I walked

I walked. I breathed every breath out, out. I forced, I found a suitable clod of dirt, held it in my fist, rough, that it wouldn’t crumble in my grip, Swung back every muscle, its weight, my clod of dirt rushed in an arc thrown hard forward in the darkness, into the field, I know to be the field of dirt, the clod of dirt, thrown in a distant arc, visible for a moment, a dot fallen, broken on some distant spot. I remembered then throwing rocks over the Eel River with my father and brother throwing for the most distant splash. I had found a smooth stone. I had found a stone that fit my fist. I had found a good stone, and with all my body swung its weight to pull my arm and let it go disappearing in a distant arc until a clunk of rock on rocks like a gunpowder shot, a gray dust across the water. I found a suitable clod of dirt, I said. I threw it. It being my object, it being a force that would break glass or break itself. It being my strength was my intention, my intention. I didn’t think. Afterwards, I kicked a post, the post, solid and upright in the parking lot. I kicked the post, I felt the post move, soften, with the force of my kick. My fond past ending would be the bending into itself, the path, and it a conclusion of itself. I walked across the field toward home.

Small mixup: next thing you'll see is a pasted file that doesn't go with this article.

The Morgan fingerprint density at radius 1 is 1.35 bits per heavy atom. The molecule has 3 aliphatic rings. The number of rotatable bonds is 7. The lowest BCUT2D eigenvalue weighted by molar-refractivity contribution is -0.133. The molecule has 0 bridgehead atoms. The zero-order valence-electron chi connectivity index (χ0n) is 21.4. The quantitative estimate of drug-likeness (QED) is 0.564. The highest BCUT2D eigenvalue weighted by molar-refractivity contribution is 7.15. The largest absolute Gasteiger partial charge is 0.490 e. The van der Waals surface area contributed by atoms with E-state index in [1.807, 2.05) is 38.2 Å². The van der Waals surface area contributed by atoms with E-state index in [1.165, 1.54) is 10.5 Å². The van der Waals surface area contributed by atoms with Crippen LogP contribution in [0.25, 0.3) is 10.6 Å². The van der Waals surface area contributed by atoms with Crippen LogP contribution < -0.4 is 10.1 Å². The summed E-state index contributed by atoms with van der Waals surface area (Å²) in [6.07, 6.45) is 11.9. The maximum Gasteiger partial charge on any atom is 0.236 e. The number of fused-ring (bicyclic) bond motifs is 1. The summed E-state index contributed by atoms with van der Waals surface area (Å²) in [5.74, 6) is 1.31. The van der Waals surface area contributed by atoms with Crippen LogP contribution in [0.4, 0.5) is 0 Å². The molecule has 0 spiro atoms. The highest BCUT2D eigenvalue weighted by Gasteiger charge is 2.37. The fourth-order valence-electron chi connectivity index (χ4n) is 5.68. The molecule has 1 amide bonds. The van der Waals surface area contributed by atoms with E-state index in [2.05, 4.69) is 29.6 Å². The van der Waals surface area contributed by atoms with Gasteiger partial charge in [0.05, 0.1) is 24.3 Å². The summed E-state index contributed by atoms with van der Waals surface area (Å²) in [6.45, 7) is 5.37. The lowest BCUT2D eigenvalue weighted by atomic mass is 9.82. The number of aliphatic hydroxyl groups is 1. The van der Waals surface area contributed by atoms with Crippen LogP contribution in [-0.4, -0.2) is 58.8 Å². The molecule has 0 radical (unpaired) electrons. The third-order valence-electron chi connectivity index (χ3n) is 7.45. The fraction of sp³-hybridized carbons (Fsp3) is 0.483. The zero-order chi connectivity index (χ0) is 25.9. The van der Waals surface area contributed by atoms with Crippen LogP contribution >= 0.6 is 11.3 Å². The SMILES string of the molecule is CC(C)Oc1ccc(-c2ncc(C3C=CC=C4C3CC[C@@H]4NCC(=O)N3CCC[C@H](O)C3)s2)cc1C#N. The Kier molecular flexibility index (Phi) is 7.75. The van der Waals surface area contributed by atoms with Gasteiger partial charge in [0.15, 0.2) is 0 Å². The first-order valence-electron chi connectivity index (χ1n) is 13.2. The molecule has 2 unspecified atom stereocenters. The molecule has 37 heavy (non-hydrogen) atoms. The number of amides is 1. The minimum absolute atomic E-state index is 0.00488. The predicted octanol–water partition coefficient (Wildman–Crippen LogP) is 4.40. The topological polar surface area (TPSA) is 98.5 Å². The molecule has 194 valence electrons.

October 1971